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Is the phosphate analogue phosphite interfering with plant phosphorus homeostasis and signalling?

Jost, R., Pharmawati, M., Berkowitz, O., Pearse, S.J., Lambers, H. and Finnegan, P.M. (2011) Is the phosphate analogue phosphite interfering with plant phosphorus homeostasis and signalling? In: XVIII International Botanical Congress IBC2011, 23 - 30 July, Melbourne, Australia.


Phosphorus (P) is a macronutrient that is essential for plant growth, but often has a low availability due to a low solution P pool and sorption to soil minerals. P is taken up by the roots of plants in the form of inorganic phosphate (Pi) and plants feature complex regulatory networks to maintain P homeostasis and optimise their Pi uptake and storage capacities to meet metabolic and developmental demand. Phosphite (Phi, HPO32-) is a more reduced form of P that is used as a biostat to enhance plant resistance against Phytophthora species. These pathogenic oomycetes are a major threat to both food security (Phytophthora infestans caused the Irish potato famine in the mid 19th century) and natural diversity (Phytophthora cinnamomi has been termed the ‘biological bulldozer’ due to its devastating effect on plant communities in many biodiversity hotspots around the globe). However, despite its successful marketing as a ‘fungicide’ relatively little is known about its longerterm impact on plant growth and development. Phi is believed to mimic Pi in suppressing the plant’s Pistarvation response and severely inhibits growth of plants with a low P status. Its uptake most likely proceeds via transporters of the PHT1 family and is highly sensitive to competitive inhibition by Pi. Here we show that Phi is not a perfect mimetic of Pi in suppressing Pi-starvation responses. While it does suppress root-hair formation and attenuate the expression of many Pi-starvation-induced genes, it does not reduce the expression of many other well known Pi-signalling genes. In contrast to Pi resupply, Phi addition actually leads to a severe inhibition of primary and secondary root elongation and an increase in lateral root density that is much more pronounced than under Pi starvation itself. Anthocyanin accumulation in older leaves is not completely reversed by supplying Phi instead of Pi to P-starved plants. This could be an indication for altered shoot Pi reallocation patterns in those plants. We show that Phi evokes a set of distinct physiological and molecular reactions that distinguish it from well characterised Pi-induced changes and therefore make it an excellent tool to study P-sensing and -signal-transduction pathways. This will also provide new insights into how Phi alters plant defence responses to boost their resistance against parasitic oomycetes.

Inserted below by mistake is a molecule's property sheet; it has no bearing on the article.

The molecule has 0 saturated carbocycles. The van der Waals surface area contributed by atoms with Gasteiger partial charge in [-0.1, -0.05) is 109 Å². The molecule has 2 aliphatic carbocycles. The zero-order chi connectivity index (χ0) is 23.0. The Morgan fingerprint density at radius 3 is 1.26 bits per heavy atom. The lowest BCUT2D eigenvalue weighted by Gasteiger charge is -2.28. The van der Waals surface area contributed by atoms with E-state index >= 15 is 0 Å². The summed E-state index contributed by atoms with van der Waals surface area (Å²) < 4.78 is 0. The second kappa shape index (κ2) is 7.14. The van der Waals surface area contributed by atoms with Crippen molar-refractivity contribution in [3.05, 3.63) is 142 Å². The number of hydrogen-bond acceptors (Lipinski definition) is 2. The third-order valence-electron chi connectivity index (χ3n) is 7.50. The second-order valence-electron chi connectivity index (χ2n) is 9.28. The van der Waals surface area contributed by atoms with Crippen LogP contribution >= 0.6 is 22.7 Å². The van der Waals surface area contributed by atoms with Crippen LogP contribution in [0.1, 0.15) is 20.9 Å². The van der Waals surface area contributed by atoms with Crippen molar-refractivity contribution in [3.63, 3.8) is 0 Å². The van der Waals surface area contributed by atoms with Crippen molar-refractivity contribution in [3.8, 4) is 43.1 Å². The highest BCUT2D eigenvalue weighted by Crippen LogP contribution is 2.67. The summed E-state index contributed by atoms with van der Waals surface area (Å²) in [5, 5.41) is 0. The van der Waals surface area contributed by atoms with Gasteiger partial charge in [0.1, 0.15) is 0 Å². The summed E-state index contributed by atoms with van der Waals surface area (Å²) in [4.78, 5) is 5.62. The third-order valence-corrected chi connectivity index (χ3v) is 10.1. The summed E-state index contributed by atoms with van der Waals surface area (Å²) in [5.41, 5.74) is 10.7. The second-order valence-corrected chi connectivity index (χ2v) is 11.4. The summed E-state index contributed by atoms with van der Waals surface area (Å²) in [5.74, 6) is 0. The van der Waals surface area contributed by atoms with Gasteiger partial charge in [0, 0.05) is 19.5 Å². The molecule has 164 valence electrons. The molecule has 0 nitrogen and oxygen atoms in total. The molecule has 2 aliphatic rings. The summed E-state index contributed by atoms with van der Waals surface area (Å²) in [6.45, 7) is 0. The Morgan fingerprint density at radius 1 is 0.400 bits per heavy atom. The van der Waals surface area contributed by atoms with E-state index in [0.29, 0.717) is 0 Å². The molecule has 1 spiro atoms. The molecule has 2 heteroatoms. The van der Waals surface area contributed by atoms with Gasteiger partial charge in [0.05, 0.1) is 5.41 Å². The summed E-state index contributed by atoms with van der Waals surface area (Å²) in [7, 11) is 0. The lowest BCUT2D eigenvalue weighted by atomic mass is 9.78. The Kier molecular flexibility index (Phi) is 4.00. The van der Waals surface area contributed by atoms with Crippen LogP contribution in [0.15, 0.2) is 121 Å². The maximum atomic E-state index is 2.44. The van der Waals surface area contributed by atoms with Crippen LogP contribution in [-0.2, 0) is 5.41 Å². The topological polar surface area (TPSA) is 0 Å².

Item Type: Conference Item
Murdoch Affiliation(s): Centre for Phytophthora Science and Management
School of Biological Sciences and Biotechnology
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